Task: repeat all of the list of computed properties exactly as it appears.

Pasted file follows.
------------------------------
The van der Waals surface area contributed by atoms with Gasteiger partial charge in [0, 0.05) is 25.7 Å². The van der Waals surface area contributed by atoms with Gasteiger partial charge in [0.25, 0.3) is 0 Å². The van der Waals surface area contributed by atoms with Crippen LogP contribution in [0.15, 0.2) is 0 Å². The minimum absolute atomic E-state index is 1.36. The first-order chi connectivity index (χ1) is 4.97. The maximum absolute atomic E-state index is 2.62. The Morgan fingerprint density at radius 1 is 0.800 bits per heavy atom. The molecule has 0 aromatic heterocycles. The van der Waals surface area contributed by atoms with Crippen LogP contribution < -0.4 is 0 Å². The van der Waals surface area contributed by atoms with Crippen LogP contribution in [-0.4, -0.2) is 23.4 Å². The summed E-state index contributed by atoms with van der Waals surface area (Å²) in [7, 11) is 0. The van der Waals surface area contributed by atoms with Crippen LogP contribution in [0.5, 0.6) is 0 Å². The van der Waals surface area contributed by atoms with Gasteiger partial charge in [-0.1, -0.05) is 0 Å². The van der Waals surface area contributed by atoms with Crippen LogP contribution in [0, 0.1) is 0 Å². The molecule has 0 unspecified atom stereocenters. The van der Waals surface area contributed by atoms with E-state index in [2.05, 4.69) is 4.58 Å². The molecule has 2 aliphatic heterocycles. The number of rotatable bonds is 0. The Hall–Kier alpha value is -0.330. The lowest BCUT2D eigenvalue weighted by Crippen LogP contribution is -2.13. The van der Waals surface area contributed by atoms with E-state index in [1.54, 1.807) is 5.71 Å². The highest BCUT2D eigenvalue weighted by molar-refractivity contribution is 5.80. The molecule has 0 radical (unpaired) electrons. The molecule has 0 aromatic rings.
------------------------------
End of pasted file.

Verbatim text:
The van der Waals surface area contributed by atoms with Gasteiger partial charge in [0, 0.05) is 25.7 Å². The van der Waals surface area contributed by atoms with Gasteiger partial charge in [0.25, 0.3) is 0 Å². The van der Waals surface area contributed by atoms with Crippen LogP contribution in [0.15, 0.2) is 0 Å². The minimum absolute atomic E-state index is 1.36. The first-order chi connectivity index (χ1) is 4.97. The maximum absolute atomic E-state index is 2.62. The Morgan fingerprint density at radius 1 is 0.800 bits per heavy atom. The molecule has 0 aromatic heterocycles. The van der Waals surface area contributed by atoms with Crippen LogP contribution < -0.4 is 0 Å². The van der Waals surface area contributed by atoms with Crippen LogP contribution in [-0.4, -0.2) is 23.4 Å². The summed E-state index contributed by atoms with van der Waals surface area (Å²) in [7, 11) is 0. The van der Waals surface area contributed by atoms with Crippen LogP contribution in [0.5, 0.6) is 0 Å². The van der Waals surface area contributed by atoms with Gasteiger partial charge in [-0.1, -0.05) is 0 Å². The van der Waals surface area contributed by atoms with Crippen LogP contribution in [0, 0.1) is 0 Å². The molecule has 0 unspecified atom stereocenters. The van der Waals surface area contributed by atoms with E-state index in [2.05, 4.69) is 4.58 Å². The molecule has 2 aliphatic heterocycles. The number of rotatable bonds is 0. The Hall–Kier alpha value is -0.330. The lowest BCUT2D eigenvalue weighted by Crippen LogP contribution is -2.13. The van der Waals surface area contributed by atoms with E-state index in [1.54, 1.807) is 5.71 Å². The highest BCUT2D eigenvalue weighted by molar-refractivity contribution is 5.80. The molecule has 0 radical (unpaired) electrons. The molecule has 0 aromatic rings.